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$1.2M for Biomed Research

The University of Georgia received two grants for instrumentation to advance the capabilities of its biomedical researchers.

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Athens, Ga. - The National Institutes of Health has awarded the University of Georgia two grants totaling $1.2 million for instrumentation to advance chemical analytical capabilities of biomedical researchers across campus. The new equipment will allow researchers to accurately measure, characterize and test individual molecules, advancing researchers' understanding of human diseases, ranging from insect vectors of infectious diseases to discovery of cancer biomarkers.

UGA received a highly competitive High-End Instrumentation award in the amount of $832,030 to purchase a Thermo Fisher Orbitrap Elite mass spectrometer. The new instrument will be used principally for the study of the structures and functions of proteins.

The powerful new equipment, to be housed in the Proteomic and Mass Spectrometry facility in the university's chemistry building and staffed by a dedicated scientist, will be shared by more than 25 researchers. It also will be available to researchers from neighboring academic institutions and industries.

The PAMS core facility was established in 2006, when the instrumentation from the proteomics facility in the Edgar L. Rhodes Center for Animal and Dairy Science was relocated to the chemical and biological sciences mass spectrometry facility. Its five existing mass spectrometers are used for various chemical analyses, using a technique known as protein mass fingerprinting to identify proteins. However, the present instrumentation lacks the capability to look at amino acid sequence and modification.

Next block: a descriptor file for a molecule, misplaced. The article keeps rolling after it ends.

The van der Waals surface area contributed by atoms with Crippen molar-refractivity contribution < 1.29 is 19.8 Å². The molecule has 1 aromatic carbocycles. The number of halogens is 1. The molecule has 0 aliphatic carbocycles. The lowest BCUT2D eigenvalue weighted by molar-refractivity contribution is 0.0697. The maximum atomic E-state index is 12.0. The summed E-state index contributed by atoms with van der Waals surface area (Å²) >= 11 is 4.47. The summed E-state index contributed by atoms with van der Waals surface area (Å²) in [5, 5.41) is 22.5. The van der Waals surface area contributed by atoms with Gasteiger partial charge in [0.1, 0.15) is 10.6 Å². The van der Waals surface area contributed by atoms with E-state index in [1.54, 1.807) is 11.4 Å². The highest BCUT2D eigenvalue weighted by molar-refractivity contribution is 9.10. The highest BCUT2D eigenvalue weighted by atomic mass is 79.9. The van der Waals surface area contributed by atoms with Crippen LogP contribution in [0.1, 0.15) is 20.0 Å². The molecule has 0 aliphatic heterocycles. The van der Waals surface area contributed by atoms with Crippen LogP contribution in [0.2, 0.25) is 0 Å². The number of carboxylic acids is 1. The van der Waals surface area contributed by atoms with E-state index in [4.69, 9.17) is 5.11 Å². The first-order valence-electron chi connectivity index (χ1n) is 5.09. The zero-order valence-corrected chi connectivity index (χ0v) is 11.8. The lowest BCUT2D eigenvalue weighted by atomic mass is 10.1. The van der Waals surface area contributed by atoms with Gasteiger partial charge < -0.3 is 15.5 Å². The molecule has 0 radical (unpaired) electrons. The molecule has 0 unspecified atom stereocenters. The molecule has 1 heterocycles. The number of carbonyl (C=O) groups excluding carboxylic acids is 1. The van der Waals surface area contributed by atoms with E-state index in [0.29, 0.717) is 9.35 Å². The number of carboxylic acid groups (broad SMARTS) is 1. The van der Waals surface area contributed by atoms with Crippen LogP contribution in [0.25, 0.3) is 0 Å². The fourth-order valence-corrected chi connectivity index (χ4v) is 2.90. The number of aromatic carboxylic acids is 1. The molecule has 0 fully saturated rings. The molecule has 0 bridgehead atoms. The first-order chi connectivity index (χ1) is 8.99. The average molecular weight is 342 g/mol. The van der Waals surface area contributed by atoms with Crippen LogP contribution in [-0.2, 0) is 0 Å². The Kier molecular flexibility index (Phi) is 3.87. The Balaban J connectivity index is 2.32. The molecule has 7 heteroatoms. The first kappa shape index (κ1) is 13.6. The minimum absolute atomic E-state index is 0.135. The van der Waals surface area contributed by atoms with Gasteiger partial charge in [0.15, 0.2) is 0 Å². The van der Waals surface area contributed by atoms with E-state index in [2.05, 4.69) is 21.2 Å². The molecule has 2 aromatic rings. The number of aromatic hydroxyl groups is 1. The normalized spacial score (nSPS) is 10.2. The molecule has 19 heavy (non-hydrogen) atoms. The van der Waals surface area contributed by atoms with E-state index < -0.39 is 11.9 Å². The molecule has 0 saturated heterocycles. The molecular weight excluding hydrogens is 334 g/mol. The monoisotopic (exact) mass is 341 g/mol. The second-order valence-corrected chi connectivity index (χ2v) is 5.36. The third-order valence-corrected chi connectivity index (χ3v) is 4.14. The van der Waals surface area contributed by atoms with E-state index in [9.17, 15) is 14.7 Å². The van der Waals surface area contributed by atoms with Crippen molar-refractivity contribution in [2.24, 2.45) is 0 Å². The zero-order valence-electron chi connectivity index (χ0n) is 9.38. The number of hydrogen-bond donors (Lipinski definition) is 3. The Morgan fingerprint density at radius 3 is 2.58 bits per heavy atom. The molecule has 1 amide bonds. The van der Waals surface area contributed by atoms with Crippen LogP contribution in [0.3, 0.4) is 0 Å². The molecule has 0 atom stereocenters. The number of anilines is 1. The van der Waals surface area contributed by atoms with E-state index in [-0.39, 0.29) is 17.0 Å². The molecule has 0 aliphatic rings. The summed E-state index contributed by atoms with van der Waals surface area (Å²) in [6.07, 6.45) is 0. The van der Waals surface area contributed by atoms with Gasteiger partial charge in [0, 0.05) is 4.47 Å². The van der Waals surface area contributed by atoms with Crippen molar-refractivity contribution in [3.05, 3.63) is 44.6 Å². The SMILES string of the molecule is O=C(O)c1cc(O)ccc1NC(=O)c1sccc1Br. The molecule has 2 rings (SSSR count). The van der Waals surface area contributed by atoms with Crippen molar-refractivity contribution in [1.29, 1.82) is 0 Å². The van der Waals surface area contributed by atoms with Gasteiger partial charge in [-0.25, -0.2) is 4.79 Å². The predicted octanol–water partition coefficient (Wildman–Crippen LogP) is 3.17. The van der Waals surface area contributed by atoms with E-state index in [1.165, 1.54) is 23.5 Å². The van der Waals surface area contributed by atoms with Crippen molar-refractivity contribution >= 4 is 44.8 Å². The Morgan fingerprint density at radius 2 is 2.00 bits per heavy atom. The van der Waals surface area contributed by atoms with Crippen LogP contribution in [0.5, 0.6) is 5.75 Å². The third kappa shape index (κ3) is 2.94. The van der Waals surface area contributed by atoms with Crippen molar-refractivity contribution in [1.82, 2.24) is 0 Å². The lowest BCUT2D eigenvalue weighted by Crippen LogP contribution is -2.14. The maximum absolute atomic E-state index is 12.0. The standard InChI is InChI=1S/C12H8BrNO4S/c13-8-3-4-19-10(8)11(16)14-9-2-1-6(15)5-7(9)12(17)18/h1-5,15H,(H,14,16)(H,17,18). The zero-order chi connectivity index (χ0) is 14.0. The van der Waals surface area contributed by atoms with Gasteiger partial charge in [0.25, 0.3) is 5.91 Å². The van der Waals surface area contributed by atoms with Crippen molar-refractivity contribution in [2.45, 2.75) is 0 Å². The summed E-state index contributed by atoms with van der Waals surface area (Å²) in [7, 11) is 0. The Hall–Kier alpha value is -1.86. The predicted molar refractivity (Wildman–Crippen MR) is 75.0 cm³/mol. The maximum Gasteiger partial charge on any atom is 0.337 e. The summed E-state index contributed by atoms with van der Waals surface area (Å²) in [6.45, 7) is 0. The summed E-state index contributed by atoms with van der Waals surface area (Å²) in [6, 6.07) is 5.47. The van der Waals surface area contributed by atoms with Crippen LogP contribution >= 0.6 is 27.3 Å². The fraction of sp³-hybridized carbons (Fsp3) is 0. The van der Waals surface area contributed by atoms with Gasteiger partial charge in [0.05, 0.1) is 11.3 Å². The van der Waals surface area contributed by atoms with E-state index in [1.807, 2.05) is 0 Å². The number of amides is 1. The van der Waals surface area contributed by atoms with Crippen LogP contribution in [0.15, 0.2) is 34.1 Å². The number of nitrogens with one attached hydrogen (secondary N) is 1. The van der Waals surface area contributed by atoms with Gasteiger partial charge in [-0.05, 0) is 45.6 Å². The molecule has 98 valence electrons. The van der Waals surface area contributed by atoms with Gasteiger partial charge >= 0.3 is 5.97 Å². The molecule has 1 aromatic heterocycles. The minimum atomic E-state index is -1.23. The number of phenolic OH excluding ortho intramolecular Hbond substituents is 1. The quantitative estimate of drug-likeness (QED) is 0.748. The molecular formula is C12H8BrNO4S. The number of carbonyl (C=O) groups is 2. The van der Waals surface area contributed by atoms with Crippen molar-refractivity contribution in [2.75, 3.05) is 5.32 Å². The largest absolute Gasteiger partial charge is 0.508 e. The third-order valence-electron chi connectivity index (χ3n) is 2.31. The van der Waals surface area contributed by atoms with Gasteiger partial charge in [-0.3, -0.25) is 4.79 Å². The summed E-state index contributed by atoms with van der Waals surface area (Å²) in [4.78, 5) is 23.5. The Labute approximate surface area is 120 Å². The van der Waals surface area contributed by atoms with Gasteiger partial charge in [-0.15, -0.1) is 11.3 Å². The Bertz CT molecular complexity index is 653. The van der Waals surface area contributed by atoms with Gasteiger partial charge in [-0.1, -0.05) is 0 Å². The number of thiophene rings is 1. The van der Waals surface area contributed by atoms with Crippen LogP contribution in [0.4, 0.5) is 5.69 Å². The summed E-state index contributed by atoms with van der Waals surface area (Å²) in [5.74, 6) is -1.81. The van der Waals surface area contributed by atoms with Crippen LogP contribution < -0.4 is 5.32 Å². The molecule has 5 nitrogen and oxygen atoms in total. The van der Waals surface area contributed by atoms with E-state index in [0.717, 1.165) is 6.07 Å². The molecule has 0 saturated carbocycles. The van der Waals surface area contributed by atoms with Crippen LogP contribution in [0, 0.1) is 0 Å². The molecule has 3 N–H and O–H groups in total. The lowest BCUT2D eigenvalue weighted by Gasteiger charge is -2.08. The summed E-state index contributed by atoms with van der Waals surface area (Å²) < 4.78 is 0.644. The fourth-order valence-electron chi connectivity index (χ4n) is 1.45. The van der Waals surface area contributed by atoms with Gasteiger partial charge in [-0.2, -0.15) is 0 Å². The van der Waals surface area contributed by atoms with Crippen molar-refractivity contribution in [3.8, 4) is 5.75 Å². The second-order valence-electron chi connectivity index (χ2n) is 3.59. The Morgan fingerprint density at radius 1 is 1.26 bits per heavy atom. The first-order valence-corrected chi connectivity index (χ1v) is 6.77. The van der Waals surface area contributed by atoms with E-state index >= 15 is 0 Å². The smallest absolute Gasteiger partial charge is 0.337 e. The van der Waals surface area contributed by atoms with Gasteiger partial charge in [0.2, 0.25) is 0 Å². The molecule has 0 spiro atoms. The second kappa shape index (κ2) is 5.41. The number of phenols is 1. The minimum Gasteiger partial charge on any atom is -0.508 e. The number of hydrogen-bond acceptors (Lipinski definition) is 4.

For projects requiring greater specificity, UGA researchers currently must send samples to other institutions for analysis or collaborate with researchers who have liquid chromatography-tandem mass spectrometry instruments in their labs.

"Having a facility on campus so that researchers can walk just a few minutes from their lab to talk to the person who's running their sample, and then be able to look at results and decide what they ought to do differently-that will make a tremendous difference," said Jon Amster, principal investigator on the NIH High-End Instrumentation grant and head of UGA's chemistry department.

"We're going to be getting the next generation instrument, which is vastly better-much more sensitive. This kind of resource is indispensable," said Edward Kipreos, professor of cellular biology. Kipreos' research uses mass spectrometry to determine protein substrates as they relate to the cell cycle, with possible applications in cancer research.

NIH also awarded UGA a $363,700 grant for a new electronics console for the 800 MHz nuclear magnetic resonance spectrometer housed in the Fred C. Davison Life Sciences Complex. The more reliable console will further research in protein chemistry, cellular communication, medical imaging and other areas.

Like mass spectrometry, NMR spectroscopy gives researchers insight into the physical and chemical properties of samples. While mass spectrometers sort molecules based on the ratio of their mass to their ionic charge, NMR spectrometers call upon their magnetic properties.

"Not only is it replacing an existing instrument, but its capabilities are significantly enhanced," said Jeffrey Urbauer, associate professor of chemistry and principal investigator on the grant.

Urbauer's research group uses the 800 MHz NMR to examine the structure and stability of protein molecules. He is particularly interested in studying the estrogen receptor, the primary chemotherapeutic target for breast cancer.

"This works by leapfrogging. A campus will win one of these awards, set up a first-rate, world-leading instrumentation facility and everybody from around the country, and especially the region, will end up using it," said Robert Scott, associate vice president for research. "These awards are a major leap forward for UGA."

Sharing of instrumentation across campus-and between the university and other institutions-falls in step with recommendations on university budget trimming anticipated in a report later this year from the National Academy of Sciences.

For more information on these grant awards, see the website for the UGA Office of the Vice President for Research at